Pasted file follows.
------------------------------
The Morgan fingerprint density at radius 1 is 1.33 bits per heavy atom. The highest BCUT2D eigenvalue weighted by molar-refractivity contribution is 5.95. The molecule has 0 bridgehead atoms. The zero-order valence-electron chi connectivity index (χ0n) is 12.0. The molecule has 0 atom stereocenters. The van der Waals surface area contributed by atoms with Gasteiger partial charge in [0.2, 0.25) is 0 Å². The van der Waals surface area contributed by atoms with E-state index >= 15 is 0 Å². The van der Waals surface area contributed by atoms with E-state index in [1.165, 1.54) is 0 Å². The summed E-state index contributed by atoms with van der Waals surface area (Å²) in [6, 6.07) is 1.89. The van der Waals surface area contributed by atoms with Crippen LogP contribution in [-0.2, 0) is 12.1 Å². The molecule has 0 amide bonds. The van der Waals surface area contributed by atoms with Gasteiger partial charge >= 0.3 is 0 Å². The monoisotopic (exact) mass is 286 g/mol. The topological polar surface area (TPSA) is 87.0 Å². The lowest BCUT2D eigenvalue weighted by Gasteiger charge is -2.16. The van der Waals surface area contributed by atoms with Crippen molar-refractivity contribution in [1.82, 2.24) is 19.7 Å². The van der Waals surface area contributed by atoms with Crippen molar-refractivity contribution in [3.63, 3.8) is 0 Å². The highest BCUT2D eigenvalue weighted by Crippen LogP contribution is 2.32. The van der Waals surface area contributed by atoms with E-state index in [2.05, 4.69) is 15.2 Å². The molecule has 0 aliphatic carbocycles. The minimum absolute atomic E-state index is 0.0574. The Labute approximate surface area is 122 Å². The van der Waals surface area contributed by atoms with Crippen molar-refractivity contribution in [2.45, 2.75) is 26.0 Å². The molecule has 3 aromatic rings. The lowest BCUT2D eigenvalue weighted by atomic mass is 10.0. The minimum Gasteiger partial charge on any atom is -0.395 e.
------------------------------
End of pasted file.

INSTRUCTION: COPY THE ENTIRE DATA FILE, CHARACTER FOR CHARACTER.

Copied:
The Morgan fingerprint density at radius 1 is 1.33 bits per heavy atom. The highest BCUT2D eigenvalue weighted by molar-refractivity contribution is 5.95. The molecule has 0 bridgehead atoms. The zero-order valence-electron chi connectivity index (χ0n) is 12.0. The molecule has 0 atom stereocenters. The van der Waals surface area contributed by atoms with Gasteiger partial charge in [0.2, 0.25) is 0 Å². The van der Waals surface area contributed by atoms with E-state index >= 15 is 0 Å². The van der Waals surface area contributed by atoms with E-state index in [1.165, 1.54) is 0 Å². The summed E-state index contributed by atoms with van der Waals surface area (Å²) in [6, 6.07) is 1.89. The van der Waals surface area contributed by atoms with Crippen LogP contribution in [-0.2, 0) is 12.1 Å². The molecule has 0 amide bonds. The van der Waals surface area contributed by atoms with Gasteiger partial charge >= 0.3 is 0 Å². The monoisotopic (exact) mass is 286 g/mol. The topological polar surface area (TPSA) is 87.0 Å². The lowest BCUT2D eigenvalue weighted by Gasteiger charge is -2.16. The van der Waals surface area contributed by atoms with Crippen molar-refractivity contribution in [1.82, 2.24) is 19.7 Å². The van der Waals surface area contributed by atoms with Crippen molar-refractivity contribution in [3.63, 3.8) is 0 Å². The highest BCUT2D eigenvalue weighted by Crippen LogP contribution is 2.32. The van der Waals surface area contributed by atoms with E-state index in [2.05, 4.69) is 15.2 Å². The molecule has 0 aliphatic carbocycles. The minimum absolute atomic E-state index is 0.0574. The Labute approximate surface area is 122 Å². The van der Waals surface area contributed by atoms with Crippen molar-refractivity contribution in [2.45, 2.75) is 26.0 Å². The molecule has 3 aromatic rings. The lowest BCUT2D eigenvalue weighted by atomic mass is 10.0. The minimum Gasteiger partial charge on any atom is -0.395 e.